Is Technology Overwhelming Society?
New research from Cambridge University indicates that a third of people have felt overwhelmed by new communication technologies, though children still prefer face-to-face interactions.
What's the Latest Development?
Researchers at Cambridge University's Engineering Design Centre asked 63 families from around the world to keep a weekly diary of their hour-by-hour use of communication technology. The results of the survey found that, "38 per cent of 10-14 year olds felt that too much [technology] could be upsetting; 34 per cent of 25-34 reported feeling similarly. Young people, however, did not say that they favoured digital communication over face-to-face. While 65 per cent of adults said they preferred communicating in person, the same was also true for 64 per cent of children."
What's the Big Idea?
A larger conclusion made by the researchers is that modern communication technology, no matter how omnipresent, is neither inherently good nor bad. Instead, it is up to us to decide whether it plays a positive or negative role in our lives. "Those people who felt overwhelmed by new technology were also more likely to feel unsatisfied in other areas of their lives. Individuals who retained control over new technology generally felt happier." Families and individuals who better understood their own use of technology were more likely to have a positive relationship with it.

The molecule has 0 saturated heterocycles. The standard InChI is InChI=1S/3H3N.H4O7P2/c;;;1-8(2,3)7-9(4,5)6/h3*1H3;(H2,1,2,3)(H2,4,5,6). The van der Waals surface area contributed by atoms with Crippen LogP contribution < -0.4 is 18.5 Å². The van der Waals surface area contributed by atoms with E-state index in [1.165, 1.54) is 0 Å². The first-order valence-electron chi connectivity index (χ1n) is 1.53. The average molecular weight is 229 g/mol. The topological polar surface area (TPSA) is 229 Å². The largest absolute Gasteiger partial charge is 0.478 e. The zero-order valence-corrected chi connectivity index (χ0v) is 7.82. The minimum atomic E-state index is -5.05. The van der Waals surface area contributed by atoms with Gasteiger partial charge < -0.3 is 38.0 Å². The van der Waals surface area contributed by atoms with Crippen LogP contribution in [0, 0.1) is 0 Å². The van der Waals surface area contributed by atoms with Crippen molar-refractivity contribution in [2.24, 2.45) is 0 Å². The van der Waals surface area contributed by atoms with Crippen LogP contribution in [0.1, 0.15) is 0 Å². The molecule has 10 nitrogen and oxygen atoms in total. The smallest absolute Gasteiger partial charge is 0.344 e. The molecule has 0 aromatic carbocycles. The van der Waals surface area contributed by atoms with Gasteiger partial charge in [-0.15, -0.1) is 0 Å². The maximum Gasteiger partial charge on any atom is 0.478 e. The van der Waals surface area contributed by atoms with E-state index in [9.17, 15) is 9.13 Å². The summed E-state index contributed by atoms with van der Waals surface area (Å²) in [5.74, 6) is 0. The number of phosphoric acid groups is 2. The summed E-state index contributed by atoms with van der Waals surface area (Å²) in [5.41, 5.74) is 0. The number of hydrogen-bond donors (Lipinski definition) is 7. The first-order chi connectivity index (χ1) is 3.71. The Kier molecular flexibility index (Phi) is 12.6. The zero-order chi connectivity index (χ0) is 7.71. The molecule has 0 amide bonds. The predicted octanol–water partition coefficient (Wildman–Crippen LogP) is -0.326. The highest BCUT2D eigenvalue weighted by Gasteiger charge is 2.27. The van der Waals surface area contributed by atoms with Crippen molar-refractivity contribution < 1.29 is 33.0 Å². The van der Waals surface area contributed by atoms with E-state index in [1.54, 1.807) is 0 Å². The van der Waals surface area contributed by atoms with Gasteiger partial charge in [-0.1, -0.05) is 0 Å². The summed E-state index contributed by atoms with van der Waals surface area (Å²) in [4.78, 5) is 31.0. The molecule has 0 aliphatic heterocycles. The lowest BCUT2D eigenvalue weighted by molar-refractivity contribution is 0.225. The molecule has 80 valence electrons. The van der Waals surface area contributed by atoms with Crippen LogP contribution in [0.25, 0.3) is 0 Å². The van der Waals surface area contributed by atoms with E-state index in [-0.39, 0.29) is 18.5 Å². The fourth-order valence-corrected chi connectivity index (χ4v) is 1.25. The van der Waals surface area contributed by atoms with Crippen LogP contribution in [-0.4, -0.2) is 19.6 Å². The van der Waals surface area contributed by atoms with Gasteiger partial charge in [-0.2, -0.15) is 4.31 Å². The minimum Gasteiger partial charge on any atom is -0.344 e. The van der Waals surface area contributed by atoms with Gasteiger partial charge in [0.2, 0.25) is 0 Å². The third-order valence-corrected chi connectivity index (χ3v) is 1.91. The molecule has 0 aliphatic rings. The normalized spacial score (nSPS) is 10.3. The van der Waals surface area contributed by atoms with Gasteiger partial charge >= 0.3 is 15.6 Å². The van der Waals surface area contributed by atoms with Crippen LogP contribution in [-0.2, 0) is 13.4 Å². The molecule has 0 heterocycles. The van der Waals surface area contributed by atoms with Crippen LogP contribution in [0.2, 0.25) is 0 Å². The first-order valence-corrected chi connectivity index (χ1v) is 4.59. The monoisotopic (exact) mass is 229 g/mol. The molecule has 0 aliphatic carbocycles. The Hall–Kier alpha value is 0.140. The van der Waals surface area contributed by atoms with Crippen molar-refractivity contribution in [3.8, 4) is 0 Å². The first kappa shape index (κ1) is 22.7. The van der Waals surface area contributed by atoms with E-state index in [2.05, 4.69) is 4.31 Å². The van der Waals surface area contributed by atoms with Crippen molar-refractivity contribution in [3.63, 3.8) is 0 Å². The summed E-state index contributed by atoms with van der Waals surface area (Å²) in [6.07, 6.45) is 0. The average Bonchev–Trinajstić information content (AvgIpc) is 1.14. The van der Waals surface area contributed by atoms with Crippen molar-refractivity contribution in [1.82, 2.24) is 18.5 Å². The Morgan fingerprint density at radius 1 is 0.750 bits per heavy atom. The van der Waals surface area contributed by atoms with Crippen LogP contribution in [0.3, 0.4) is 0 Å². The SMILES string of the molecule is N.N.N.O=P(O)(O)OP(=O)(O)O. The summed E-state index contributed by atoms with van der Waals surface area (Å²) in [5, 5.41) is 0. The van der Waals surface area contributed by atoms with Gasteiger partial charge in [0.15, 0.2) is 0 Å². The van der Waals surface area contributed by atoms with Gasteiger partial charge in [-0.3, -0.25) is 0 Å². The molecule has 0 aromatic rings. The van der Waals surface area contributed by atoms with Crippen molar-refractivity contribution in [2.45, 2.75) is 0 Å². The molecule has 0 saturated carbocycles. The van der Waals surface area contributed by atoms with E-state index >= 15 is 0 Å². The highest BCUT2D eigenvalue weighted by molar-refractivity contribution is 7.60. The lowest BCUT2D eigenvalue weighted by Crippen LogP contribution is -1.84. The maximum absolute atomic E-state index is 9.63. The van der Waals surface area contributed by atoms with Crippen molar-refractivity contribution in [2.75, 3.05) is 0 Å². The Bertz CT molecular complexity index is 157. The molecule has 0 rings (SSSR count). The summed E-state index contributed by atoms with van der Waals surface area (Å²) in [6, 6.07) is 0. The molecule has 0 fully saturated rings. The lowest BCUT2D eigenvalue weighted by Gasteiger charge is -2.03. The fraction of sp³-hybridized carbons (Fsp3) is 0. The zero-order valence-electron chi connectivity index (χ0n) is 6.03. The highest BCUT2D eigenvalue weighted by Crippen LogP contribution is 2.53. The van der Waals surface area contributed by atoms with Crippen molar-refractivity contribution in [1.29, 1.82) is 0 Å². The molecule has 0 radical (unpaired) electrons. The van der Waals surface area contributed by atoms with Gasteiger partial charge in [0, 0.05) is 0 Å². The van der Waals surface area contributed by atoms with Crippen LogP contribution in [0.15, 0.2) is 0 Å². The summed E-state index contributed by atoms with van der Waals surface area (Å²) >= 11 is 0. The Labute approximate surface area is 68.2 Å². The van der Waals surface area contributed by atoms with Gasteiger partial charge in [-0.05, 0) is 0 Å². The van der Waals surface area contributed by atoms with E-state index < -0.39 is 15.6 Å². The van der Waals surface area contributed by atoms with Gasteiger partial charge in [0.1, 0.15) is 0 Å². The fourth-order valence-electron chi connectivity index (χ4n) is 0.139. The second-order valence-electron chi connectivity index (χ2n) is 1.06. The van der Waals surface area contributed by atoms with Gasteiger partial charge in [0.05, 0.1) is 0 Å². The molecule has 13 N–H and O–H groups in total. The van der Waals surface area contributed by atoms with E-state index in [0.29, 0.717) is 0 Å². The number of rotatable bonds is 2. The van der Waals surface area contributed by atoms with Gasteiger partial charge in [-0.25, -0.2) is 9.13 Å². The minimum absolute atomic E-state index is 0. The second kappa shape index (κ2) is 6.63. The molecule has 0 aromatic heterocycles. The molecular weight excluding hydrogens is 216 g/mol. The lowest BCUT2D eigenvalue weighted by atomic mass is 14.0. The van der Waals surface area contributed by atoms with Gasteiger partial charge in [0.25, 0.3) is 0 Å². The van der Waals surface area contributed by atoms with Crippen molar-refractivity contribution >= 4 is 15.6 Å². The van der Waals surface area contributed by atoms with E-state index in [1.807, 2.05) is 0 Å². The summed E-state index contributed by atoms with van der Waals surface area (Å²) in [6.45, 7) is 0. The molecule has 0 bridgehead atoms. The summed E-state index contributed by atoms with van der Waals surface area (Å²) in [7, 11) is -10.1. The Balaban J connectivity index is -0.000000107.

Giving our solar system a "slap in the face"
- A stream of galactic debris is hurtling at us, pulling dark matter along with it
- It's traveling so quickly it's been described as a hurricane of dark matter
- Scientists are excited to set their particle detectors at the onslffaught
Bernardo Kastrup proposes a new ontology he calls “idealism” built on panpsychism, the idea that everything in the universe contains consciousness. He solves problems with this philosophy by adding a new suggestion: The universal mind has dissociative identity disorder.
There’s a reason they call it the “hard problem.” Consciousness: Where is it? What is it? No one single perspective seems to be able to answer all the questions we have about consciousness. Now Bernardo Kastrup thinks he’s found one. He calls his ontology idealism, and according to idealism, all of us and all we perceive are manifestations of something very much like a cosmic-scale dissociative identity disorder (DID). He suggests there’s an all-encompassing universe-wide consciousness, it has multiple personalities, and we’re them.
Once again, our circadian rhythm points the way.
- Seven individuals were locked inside a windowless, internetless room for 37 days.
- While at rest, they burned 130 more calories at 5 p.m. than at 5 a.m.
- Morning time again shown not to be the best time to eat.
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